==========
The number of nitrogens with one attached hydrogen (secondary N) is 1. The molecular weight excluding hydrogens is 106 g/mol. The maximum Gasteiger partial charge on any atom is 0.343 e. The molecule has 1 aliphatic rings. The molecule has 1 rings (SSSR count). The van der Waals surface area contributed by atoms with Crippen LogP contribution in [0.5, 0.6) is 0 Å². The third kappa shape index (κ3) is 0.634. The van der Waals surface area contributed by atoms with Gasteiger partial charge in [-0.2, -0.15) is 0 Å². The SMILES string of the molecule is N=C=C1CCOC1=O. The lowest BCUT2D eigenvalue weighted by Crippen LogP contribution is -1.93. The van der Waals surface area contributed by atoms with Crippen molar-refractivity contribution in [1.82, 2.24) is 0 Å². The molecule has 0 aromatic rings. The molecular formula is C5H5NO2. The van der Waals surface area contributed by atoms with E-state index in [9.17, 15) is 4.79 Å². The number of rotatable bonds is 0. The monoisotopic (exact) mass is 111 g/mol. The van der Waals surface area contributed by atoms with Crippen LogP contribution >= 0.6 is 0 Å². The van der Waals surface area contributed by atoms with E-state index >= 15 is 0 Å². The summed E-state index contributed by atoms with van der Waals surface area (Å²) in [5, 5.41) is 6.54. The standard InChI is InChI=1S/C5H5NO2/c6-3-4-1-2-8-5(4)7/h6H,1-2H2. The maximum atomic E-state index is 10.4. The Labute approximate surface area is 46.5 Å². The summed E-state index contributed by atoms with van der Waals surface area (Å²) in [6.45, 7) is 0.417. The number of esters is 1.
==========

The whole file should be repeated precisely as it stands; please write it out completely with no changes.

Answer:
The number of nitrogens with one attached hydrogen (secondary N) is 1. The molecular weight excluding hydrogens is 106 g/mol. The maximum Gasteiger partial charge on any atom is 0.343 e. The molecule has 1 aliphatic rings. The molecule has 1 rings (SSSR count). The van der Waals surface area contributed by atoms with Crippen LogP contribution in [0.5, 0.6) is 0 Å². The third kappa shape index (κ3) is 0.634. The van der Waals surface area contributed by atoms with Gasteiger partial charge in [-0.2, -0.15) is 0 Å². The SMILES string of the molecule is N=C=C1CCOC1=O. The lowest BCUT2D eigenvalue weighted by Crippen LogP contribution is -1.93. The van der Waals surface area contributed by atoms with Crippen molar-refractivity contribution in [1.82, 2.24) is 0 Å². The molecule has 0 aromatic rings. The molecular formula is C5H5NO2. The van der Waals surface area contributed by atoms with E-state index in [9.17, 15) is 4.79 Å². The number of rotatable bonds is 0. The monoisotopic (exact) mass is 111 g/mol. The van der Waals surface area contributed by atoms with Crippen LogP contribution >= 0.6 is 0 Å². The van der Waals surface area contributed by atoms with E-state index >= 15 is 0 Å². The summed E-state index contributed by atoms with van der Waals surface area (Å²) in [5, 5.41) is 6.54. The standard InChI is InChI=1S/C5H5NO2/c6-3-4-1-2-8-5(4)7/h6H,1-2H2. The maximum atomic E-state index is 10.4. The Labute approximate surface area is 46.5 Å². The summed E-state index contributed by atoms with van der Waals surface area (Å²) in [6.45, 7) is 0.417. The number of esters is 1.